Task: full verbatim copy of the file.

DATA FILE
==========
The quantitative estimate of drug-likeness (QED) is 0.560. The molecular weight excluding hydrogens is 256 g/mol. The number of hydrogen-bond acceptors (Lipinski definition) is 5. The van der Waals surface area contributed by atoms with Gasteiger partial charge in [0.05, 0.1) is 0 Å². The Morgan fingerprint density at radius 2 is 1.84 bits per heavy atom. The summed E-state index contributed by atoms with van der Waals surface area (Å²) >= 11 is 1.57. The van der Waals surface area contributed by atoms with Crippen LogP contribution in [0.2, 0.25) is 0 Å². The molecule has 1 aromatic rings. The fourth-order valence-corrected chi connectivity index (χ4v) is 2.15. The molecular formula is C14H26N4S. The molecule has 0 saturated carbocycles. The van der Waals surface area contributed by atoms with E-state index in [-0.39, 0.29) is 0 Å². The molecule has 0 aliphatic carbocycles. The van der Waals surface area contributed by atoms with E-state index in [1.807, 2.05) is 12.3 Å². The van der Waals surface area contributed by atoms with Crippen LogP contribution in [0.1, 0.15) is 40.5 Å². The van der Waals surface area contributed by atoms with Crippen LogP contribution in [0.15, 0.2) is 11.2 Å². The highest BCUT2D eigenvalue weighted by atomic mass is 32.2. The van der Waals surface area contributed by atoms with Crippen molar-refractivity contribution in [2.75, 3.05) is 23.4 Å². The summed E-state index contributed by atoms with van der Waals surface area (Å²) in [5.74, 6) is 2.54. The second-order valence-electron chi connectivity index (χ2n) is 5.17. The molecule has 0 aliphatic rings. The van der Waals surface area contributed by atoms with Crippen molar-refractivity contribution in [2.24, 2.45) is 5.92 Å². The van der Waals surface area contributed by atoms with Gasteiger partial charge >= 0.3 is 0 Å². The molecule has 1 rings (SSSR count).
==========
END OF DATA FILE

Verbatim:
The quantitative estimate of drug-likeness (QED) is 0.560. The molecular weight excluding hydrogens is 256 g/mol. The number of hydrogen-bond acceptors (Lipinski definition) is 5. The van der Waals surface area contributed by atoms with Gasteiger partial charge in [0.05, 0.1) is 0 Å². The Morgan fingerprint density at radius 2 is 1.84 bits per heavy atom. The summed E-state index contributed by atoms with van der Waals surface area (Å²) >= 11 is 1.57. The van der Waals surface area contributed by atoms with Crippen LogP contribution in [0.2, 0.25) is 0 Å². The molecule has 1 aromatic rings. The fourth-order valence-corrected chi connectivity index (χ4v) is 2.15. The molecular formula is C14H26N4S. The molecule has 0 saturated carbocycles. The van der Waals surface area contributed by atoms with E-state index in [-0.39, 0.29) is 0 Å². The molecule has 0 aliphatic carbocycles. The van der Waals surface area contributed by atoms with E-state index in [1.807, 2.05) is 12.3 Å². The van der Waals surface area contributed by atoms with Crippen LogP contribution in [0.1, 0.15) is 40.5 Å². The van der Waals surface area contributed by atoms with Crippen LogP contribution in [0.15, 0.2) is 11.2 Å². The highest BCUT2D eigenvalue weighted by atomic mass is 32.2. The van der Waals surface area contributed by atoms with Crippen molar-refractivity contribution in [2.75, 3.05) is 23.4 Å². The summed E-state index contributed by atoms with van der Waals surface area (Å²) in [5.74, 6) is 2.54. The second-order valence-electron chi connectivity index (χ2n) is 5.17. The molecule has 0 aliphatic rings. The van der Waals surface area contributed by atoms with Crippen molar-refractivity contribution in [2.24, 2.45) is 5.92 Å². The van der Waals surface area contributed by atoms with Gasteiger partial charge >= 0.3 is 0 Å². The molecule has 1 rings (SSSR count).